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How Mainstream Renewable Power uses WindCube lidars to explore new territory and improve financial outcomes

How Mainstream Renewable Power uses WindCube lidars to explore new territory
Wind and Solar Energy 
Weather & Environment

Improving certainty around the world

How Mainstream Renewable Power uses WindCube lidars to explore new territory and improve financial outcomes

The challenge: Demonstrate bankability, augment met mast data

Mainstream Renewable Power (Mainstream), the global wind and solar developer, has embarked on wind projects all over the world since 2008. They have a track record of contributing over 10GW of assets and have raised 2.1 billion in project financing; much of this in regions with little or no previous wind energy development. Like many developers, one of Mainstream’s key technical challenges is to obtain high-quality data beyond that which is offered by traditional met masts in order to demonstrate to equity investors and lenders that a given site will generate predictable and dependable revenue.

One additional challenge is that Mainstream develops sites in less familiar, often remote territories including Chile, the Philippines, Vietnam, and South Africa. This can result in wind resource risks related to factors such as dramatic changes in wind climate across a site or unusual vertical wind speed patterns. Such uncertainty makes gathering reliable wind data particularly important.

The solution: Better data, better certainty

Mainstream has deployed WindCube lidars across multiple sites in addition to existing met masts, allowing data collection at greater heights. The resulting datasets removed the need to rely on vertical extrapolation of data from met masts enabling improvements in energy yield estimation accuracy. Mainstream chose lidar as their preferred remote sensing technology because of its higher data availability and its ability to record data suitable for assessment of modern wind turbine technology where blade tips heights may exceed the reach of met masts.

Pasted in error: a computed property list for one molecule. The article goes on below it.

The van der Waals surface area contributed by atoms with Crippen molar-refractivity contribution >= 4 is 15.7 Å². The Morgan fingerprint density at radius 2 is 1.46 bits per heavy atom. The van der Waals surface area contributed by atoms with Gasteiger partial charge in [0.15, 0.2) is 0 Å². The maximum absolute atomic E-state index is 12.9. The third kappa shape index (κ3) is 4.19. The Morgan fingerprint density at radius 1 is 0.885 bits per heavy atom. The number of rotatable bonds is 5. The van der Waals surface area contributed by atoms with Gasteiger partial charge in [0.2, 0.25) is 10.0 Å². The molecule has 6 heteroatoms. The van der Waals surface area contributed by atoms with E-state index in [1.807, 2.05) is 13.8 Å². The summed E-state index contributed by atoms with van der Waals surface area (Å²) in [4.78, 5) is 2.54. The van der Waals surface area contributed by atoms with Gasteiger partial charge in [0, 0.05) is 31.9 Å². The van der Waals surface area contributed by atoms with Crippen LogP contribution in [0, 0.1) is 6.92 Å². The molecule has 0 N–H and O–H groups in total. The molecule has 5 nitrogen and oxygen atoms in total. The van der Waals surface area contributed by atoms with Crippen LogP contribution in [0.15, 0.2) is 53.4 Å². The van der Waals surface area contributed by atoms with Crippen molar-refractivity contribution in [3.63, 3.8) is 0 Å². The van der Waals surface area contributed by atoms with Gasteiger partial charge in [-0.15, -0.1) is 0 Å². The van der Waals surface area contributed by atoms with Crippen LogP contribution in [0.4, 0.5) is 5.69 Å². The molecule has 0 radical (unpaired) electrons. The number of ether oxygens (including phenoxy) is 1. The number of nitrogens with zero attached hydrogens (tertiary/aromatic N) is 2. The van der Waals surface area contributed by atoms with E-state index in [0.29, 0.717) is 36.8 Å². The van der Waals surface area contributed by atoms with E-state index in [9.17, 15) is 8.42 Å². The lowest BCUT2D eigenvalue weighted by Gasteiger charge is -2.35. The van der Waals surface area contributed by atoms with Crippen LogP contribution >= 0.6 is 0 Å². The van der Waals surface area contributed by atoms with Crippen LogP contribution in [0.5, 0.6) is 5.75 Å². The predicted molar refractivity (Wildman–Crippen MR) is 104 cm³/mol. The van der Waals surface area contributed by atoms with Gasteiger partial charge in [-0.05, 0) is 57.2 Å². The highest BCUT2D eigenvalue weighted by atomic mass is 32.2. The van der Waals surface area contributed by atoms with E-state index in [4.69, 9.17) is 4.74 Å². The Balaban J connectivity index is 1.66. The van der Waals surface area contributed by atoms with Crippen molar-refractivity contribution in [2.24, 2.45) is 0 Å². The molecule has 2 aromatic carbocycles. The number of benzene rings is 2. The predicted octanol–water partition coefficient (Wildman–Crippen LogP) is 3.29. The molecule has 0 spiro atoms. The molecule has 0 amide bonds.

Mainstream deploys WindCube units across several greenfield sites, usually on simple or moderately complex terrain. In several cases, they relocated the units after their initial measurement campaign was completed, extending the value of the units over long lifecycles.

 

"Sometimes we have sites which have funny wind profiles vertically. Historically we’ve only measured wind speed at the hub. Nowadays, the industry has been measuring across the whole rotor and that’s mostly thanks to remote sensing."
Romain Molins
Energy Analysis Manager (Chile), Mainstream Renewable Power

The benefits: Finance-grade, successful wind projects

Mainstream's WindCube units have eased the uncertainty introduced by vertical extrapolation. Mainstream’s energy analysts require the lidar data to pass a set of strict criteria relating to comparison against co-located met mast readings. If measurements are deployed and maintained correctly, independent consultants, including the lenders' technical advisors, will typically treat the data similarly to met mast data.

Mainstream also appreciates that WindCube v2.1 units can be serviced on-site, which can create significant cost and time savings. More critically, gaps in measurement campaigns can have direct impacts on achieving key project milestones and introduce development risks.

Finally, Mainstream are keen to make use of the distinct health and safety benefits of lidars over met masts, with a simpler and faster installation process, including maintenance and redeployment. With WindCube lidars as part of their measurement arsenal, Mainstream is accelerating its development projects, gaining better financial outcomes, and innovating in some of the more remote — and promising — regions around the globe.